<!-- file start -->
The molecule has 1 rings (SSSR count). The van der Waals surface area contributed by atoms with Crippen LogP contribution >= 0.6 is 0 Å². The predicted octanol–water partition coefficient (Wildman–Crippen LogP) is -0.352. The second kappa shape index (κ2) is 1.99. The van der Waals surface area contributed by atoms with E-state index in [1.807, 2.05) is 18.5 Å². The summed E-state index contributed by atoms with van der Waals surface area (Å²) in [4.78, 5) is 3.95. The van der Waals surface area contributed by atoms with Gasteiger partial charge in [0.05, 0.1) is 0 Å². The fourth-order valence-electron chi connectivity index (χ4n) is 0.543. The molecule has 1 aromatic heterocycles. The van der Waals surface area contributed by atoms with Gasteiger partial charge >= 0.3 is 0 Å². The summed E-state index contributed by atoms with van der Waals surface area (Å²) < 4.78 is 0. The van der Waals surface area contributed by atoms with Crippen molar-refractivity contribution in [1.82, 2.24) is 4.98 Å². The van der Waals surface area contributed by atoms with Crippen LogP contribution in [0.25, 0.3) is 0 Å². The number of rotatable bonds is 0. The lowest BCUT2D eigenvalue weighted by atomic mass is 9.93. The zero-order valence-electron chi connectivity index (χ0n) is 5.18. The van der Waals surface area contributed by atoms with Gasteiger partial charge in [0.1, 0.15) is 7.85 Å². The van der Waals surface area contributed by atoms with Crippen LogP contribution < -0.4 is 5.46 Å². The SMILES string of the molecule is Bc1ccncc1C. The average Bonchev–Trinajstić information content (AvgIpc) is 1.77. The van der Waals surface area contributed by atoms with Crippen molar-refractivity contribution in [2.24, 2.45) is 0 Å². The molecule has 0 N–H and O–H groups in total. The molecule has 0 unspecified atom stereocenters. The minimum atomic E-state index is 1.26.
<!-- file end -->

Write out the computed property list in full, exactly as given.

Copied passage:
The molecule has 1 rings (SSSR count). The van der Waals surface area contributed by atoms with Crippen LogP contribution >= 0.6 is 0 Å². The predicted octanol–water partition coefficient (Wildman–Crippen LogP) is -0.352. The second kappa shape index (κ2) is 1.99. The van der Waals surface area contributed by atoms with E-state index in [1.807, 2.05) is 18.5 Å². The summed E-state index contributed by atoms with van der Waals surface area (Å²) in [4.78, 5) is 3.95. The van der Waals surface area contributed by atoms with Gasteiger partial charge in [0.05, 0.1) is 0 Å². The fourth-order valence-electron chi connectivity index (χ4n) is 0.543. The molecule has 1 aromatic heterocycles. The van der Waals surface area contributed by atoms with Gasteiger partial charge >= 0.3 is 0 Å². The summed E-state index contributed by atoms with van der Waals surface area (Å²) < 4.78 is 0. The van der Waals surface area contributed by atoms with Crippen molar-refractivity contribution in [1.82, 2.24) is 4.98 Å². The van der Waals surface area contributed by atoms with Crippen LogP contribution in [0.25, 0.3) is 0 Å². The number of rotatable bonds is 0. The lowest BCUT2D eigenvalue weighted by atomic mass is 9.93. The zero-order valence-electron chi connectivity index (χ0n) is 5.18. The van der Waals surface area contributed by atoms with Gasteiger partial charge in [0.1, 0.15) is 7.85 Å². The van der Waals surface area contributed by atoms with Crippen LogP contribution < -0.4 is 5.46 Å². The SMILES string of the molecule is Bc1ccncc1C. The average Bonchev–Trinajstić information content (AvgIpc) is 1.77. The van der Waals surface area contributed by atoms with Crippen molar-refractivity contribution in [2.24, 2.45) is 0 Å². The molecule has 0 N–H and O–H groups in total. The molecule has 0 unspecified atom stereocenters. The minimum atomic E-state index is 1.26.